With the drought that has plagued the state of California for the last few years showing no signs of improvement, Los Angeles Mayor Eric Garcetti has issued an executive order that will require the city to cut fresh water usage by 20% by the year 2017.
No restrictions were placed on city residents, however the mayor did ask that they remain conscious of their water usage and try to cut back on watering lawns and gardens to just twice a week.
He also urged residents to take advantage of the Department of Water and Power’s incentive program. Incentives are available for residents who take steps to replace their landscaping with plants that need less water. The DWP will now pay $3.75 per square foot of grass that is replaced by drought-resistant landscaping.
One of the ways residents are encouraged to help out is to plant more native plants in their yards and to use plants that don’t require much water. Orchids, for example, only require about an ounce of water each week to thrive.
“The best best would be to use ground cover such as decorative gravel and stone, continued mulching also helps to retain moisture in landscaping,” says Don Saunders, President of Saunders Landscape Supply. “Another option would be to plant alternative types of ground cover such as periwinkle, ivy, and the liriope grass that doesn’t require much water to stay healthy.”
While residents avoided mandatory restrictions, L.A. city departments will have to cut back on city landscaping, and the water department will have to cut fresh water imports in half by 2024.
“We cannot afford the water policies of the past. We must conserve, recycle and rethink how we use our water to save money and make sure that we have enough water to keep L.A. growing,” stated Garcetti, according to The Los Angeles Times.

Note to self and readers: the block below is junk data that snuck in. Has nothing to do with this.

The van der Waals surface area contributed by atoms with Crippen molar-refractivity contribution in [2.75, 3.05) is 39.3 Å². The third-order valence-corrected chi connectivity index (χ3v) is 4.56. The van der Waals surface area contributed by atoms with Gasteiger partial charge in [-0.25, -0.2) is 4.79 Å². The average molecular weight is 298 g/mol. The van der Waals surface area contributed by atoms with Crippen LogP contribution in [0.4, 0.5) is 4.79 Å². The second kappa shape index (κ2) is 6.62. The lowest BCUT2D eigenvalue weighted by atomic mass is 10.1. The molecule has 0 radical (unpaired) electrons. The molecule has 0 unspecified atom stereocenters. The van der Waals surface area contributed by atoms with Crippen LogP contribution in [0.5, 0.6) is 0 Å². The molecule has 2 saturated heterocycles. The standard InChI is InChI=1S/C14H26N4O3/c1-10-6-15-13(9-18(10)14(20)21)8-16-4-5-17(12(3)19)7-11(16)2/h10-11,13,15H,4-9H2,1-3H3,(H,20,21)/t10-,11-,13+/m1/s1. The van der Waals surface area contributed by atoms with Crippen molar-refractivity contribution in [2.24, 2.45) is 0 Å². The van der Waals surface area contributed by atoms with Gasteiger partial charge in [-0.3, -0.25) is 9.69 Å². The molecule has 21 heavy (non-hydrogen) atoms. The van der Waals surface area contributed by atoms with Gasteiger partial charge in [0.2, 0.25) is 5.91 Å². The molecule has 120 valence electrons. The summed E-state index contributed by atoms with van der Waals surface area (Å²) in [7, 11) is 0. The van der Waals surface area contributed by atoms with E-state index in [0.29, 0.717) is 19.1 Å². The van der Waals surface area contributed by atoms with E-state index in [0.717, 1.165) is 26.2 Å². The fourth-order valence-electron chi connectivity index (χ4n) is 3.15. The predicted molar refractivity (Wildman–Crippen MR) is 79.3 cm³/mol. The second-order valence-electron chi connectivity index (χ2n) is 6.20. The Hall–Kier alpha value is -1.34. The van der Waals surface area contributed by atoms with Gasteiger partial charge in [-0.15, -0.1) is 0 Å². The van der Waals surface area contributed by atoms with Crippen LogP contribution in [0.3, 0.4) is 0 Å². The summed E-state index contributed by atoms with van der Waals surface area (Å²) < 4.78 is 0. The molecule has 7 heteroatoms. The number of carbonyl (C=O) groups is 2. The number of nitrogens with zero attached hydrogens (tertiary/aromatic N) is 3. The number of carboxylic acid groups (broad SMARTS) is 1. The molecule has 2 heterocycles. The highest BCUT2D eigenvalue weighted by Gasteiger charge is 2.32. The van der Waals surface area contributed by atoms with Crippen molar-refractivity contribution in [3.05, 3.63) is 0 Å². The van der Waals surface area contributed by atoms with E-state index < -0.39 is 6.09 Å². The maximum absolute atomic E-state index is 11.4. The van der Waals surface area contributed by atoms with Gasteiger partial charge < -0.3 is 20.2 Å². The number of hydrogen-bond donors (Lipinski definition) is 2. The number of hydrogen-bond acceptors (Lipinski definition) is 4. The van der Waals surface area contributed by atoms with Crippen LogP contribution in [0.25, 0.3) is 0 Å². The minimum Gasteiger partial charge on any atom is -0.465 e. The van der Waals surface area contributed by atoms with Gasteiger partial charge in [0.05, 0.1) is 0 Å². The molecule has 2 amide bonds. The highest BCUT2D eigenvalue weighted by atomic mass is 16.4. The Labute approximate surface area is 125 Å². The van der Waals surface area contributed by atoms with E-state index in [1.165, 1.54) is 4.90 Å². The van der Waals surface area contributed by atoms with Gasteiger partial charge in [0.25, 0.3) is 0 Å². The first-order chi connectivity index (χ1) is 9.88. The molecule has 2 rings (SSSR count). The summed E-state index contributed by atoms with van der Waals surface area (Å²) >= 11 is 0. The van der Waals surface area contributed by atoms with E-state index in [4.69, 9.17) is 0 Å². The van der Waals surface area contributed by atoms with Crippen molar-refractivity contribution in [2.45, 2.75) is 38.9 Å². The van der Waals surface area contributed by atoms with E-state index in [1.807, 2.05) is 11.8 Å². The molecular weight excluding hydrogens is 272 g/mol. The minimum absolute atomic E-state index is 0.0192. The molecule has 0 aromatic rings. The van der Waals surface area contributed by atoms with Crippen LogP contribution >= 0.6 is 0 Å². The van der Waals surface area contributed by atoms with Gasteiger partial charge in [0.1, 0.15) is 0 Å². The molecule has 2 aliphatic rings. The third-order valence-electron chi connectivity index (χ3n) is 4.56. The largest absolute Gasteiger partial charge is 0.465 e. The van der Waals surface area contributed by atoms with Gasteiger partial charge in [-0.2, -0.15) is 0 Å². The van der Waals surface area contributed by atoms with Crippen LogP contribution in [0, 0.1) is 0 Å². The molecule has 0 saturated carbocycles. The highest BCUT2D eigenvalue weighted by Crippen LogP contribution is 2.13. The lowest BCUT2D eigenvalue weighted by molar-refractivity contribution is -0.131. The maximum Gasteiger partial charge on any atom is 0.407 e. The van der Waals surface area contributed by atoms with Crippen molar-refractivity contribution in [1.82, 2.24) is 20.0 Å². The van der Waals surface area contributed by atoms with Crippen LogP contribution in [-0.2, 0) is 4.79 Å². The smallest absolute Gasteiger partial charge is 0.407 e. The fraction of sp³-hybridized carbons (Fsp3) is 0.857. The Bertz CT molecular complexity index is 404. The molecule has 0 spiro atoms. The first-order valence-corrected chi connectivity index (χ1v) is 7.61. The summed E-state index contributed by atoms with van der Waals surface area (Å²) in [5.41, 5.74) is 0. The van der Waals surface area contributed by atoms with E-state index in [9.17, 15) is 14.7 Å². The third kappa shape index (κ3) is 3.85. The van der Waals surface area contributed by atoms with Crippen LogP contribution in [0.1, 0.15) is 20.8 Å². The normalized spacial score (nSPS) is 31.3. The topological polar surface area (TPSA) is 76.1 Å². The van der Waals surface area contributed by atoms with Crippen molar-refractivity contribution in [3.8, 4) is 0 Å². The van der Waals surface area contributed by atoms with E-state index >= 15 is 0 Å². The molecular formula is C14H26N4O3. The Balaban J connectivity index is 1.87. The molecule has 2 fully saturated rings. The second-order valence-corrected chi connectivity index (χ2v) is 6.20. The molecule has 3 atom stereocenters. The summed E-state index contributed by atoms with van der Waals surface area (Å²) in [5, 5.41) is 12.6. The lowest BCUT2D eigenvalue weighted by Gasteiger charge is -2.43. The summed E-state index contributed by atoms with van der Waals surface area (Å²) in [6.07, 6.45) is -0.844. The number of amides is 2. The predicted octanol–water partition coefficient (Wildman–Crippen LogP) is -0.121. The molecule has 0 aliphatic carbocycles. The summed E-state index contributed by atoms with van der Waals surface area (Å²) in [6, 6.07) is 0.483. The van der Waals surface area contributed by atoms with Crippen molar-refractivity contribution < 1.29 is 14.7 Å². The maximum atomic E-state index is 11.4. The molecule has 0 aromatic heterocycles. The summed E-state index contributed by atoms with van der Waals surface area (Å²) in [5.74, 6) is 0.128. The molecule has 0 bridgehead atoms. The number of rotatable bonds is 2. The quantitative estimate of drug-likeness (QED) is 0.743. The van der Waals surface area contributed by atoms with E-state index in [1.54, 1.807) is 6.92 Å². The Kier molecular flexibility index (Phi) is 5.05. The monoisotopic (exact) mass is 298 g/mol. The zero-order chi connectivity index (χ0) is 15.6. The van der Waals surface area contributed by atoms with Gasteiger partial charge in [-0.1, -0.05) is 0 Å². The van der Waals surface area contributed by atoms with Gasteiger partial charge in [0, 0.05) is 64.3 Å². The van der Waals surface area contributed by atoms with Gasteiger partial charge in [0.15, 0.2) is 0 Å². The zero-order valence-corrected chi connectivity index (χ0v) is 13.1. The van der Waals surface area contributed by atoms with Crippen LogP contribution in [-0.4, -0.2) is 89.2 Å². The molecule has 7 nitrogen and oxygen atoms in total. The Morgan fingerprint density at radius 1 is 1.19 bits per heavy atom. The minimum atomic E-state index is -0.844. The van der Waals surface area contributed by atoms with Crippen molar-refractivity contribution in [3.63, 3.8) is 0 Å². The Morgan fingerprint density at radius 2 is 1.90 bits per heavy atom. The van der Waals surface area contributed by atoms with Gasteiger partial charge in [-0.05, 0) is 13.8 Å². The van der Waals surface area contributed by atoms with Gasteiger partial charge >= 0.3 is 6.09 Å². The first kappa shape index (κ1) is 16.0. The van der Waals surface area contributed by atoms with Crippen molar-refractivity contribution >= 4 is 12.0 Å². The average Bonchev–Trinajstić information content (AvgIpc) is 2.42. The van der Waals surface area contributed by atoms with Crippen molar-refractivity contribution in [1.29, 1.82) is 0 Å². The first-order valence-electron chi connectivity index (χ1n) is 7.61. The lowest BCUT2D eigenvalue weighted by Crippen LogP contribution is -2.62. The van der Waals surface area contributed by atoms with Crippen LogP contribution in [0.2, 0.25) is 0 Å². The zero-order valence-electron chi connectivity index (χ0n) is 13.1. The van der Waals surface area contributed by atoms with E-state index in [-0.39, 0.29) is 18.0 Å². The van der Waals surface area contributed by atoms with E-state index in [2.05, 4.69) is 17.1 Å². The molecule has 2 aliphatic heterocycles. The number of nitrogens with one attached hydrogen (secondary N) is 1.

While the state has seen improvement in water use over the past year, it is still not where the governor would like it to be. Governor Jerry Brown had set a state-wide goal of reducing water use by 20%, yet as a whole the state only decreased water usage by 11.5% over the year. Los Angeles was below the average, at 8.8%.
Part of the problem keeping the state from reaching its goal may stem from the harsh regulations that the city has in place in order for residents to receive water reduction incentives. The DWP rebate in Los Angeles, for instance, requires residents to prove that the lawn they are replacing is green and healthy, not already dead.
This stipulation means that responsible residents who stopped watering their lawns get nothing for their efforts, and it even encourages people to use more water in order to create a healthy lawn that qualifies for replacement under the program.
Garcetti and other city officials have started to remove certain barriers to make it easier for Angelenos to receive rebates for using less water, but larger, wide-scale efforts are still needed to take California out of its drought.